BY ANTONY MUTUNGA
There is no doubt that the digital economy in Africa is on the rise. According to the International Telecommunication Union (ITU), the number of people using the Internet in Africa soared to 24.4% in 2018 from 2.1% in 2005.
The growing adoption of technology is fast transforming the continent. The rapid adoption of mobile technology has seen the continent leapfrog fixed-line Internet connections and increase financial inclusion.Despite technology creating solutions for health, environmental and overpopulation challenges that Africa is facing, the continent relies much on overseas technology companies to create the needed digital infrastructure. As a result, major tech companies such as Google, Huawei and Facebook are dominating and controlling the continent’s digital market, creating the notion of digital colonialism, which refers to the technological domination of a sovereign state’s social, economic and political processes by a foreign nation.
Just as the political colonialism of the 20th Century where European powers came up with infrastructure such as health facilities, transport networks and seaports while they exploited labour from their colonial subjects and suppressed them, so is digital colonialism of today. The only difference is, unlike before, the powers are now using digital infrastructure. These overseas tech companies have time and again assisted African countries to build digital infrastructures with the promise of improving their economies. In doing so, the companies have control over critical functions in the digital ecosystem. With data considered one of the most valuable resources in the world today, the tech firms are able to take control of the African digital ecosystems and all the data it has to offer. Basically, these tech firms have their own interests, which is to harvest the data, store and make a profit from it.
The tech companies also have control over social, economic and political functions mediated by their technologies. Having collected the data, the major tech companies are able to sell the same, which can in turn be used to push for particular results. The data, for instance, can be used to sway elections or determine what goods and services a certain population prefers. Africa still has a huge number of its population unconnected. With digital infrastructure bringing with it high costs, most African countries have been unable to set them up. As a result, these countries have continued their reliance on the tech giants to handle their connectivity, access, and infrastructure issues. As a result, the tech giants have continued to profit as they masquerade as saviours in eliminating the digital divide.
Due to their sizes and reputations, tech giants have been able to create a monopolistic environment where they control everything from how the digital infrastructure will be built to what services will run on it. This has caused limited competition as the tech giants have so much control they can outdo or simply buy off their competition, making it particularly difficult for the local tech industry to grow and be able to protect the population’s data.Legislation, when it comes to data protection has also enabled the tech giants to continue with digital colonialism. A panacea is yet to be found for most African countries due to weak laws and authorities with minimal powers, which leaves the population’s information exposed. The international corporations have been able to get loopholes in the laws that allow them to exploit the people. However, laws such as the General Data Protection Regulation (GDPR) that was implemented at Europe in 2018 have come up to protect the rights of the user’s information.The law changes how tech companies store, process and profit from a user’s information. The law also gives the user the right to have their data withdrawn from collection as well as the right to erasure which gives one right to demand their data to be deleted. In order to have their data protected, African countries have to take a similar stance as Europe and come up with a similar legislation. Already Kenya, in the recently enacted Data Protection Act No. 24 of 2019, is taking queue.The new law complies with GDPR and it establishes the office of the data commissioner while setting out guidelines for the security and protection of one’s data being processed in private and public institutions.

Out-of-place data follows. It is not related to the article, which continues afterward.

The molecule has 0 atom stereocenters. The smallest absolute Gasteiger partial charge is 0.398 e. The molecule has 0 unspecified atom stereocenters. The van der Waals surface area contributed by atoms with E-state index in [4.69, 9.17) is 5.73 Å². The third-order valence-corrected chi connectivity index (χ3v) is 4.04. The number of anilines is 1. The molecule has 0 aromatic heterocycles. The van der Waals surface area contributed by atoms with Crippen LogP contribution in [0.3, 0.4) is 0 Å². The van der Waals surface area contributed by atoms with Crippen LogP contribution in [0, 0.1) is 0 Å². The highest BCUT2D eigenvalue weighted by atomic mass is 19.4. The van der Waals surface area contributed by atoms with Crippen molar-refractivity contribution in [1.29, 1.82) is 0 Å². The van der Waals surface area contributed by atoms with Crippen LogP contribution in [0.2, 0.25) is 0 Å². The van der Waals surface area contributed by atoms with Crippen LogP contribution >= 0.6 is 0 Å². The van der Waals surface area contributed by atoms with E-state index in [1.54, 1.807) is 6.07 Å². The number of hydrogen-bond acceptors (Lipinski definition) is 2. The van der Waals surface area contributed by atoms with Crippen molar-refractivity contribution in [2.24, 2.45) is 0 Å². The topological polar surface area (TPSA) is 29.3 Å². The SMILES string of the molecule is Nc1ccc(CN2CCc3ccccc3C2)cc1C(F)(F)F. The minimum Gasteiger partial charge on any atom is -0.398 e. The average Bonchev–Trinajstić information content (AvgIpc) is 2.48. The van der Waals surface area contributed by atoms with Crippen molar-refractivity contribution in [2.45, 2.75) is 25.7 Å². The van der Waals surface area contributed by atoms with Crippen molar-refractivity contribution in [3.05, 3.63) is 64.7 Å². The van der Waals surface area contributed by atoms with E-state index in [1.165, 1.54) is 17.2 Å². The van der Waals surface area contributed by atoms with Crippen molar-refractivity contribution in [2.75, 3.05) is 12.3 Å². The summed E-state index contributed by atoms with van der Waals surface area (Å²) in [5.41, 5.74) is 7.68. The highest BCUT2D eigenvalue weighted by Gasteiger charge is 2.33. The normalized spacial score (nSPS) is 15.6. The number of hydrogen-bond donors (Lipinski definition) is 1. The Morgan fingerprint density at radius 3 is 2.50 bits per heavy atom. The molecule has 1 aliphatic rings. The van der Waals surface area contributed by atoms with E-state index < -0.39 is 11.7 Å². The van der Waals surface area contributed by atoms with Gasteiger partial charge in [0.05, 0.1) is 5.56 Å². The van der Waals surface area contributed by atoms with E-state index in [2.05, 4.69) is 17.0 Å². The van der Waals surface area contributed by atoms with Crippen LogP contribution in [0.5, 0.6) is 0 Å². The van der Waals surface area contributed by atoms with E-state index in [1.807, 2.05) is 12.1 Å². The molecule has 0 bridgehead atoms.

Despite being the right move, the laws have not been able to fully keep the tech giants at bay. In the past, the tech giants have violated different laws and paid fines. Recently, for instance, Google agreed to pay $1.10 billion (Sh111.6 billion) to French authorities to settle a fiscal fraud probe. This confirms that despite data protection laws, tech giants are willing to violate the law if the end result is worth it. To do away with digital colonialism, Africa has to first stop its reliance on major tech giants in terms of digital infrastructure. It is without a doubt that these tech companies have helped the continent’s digital economy grow, however, as long as most users cannot fully understand or control their computers, then we will continue being at their mercy. There is a need to move to free and open-source software rather than proprietary software. In doing so, the users will be able to see how these corporations handle their data. There is also a need to teach the younger generation how the digital economy works and how the tech giants operate rather than teaching them how their apps work.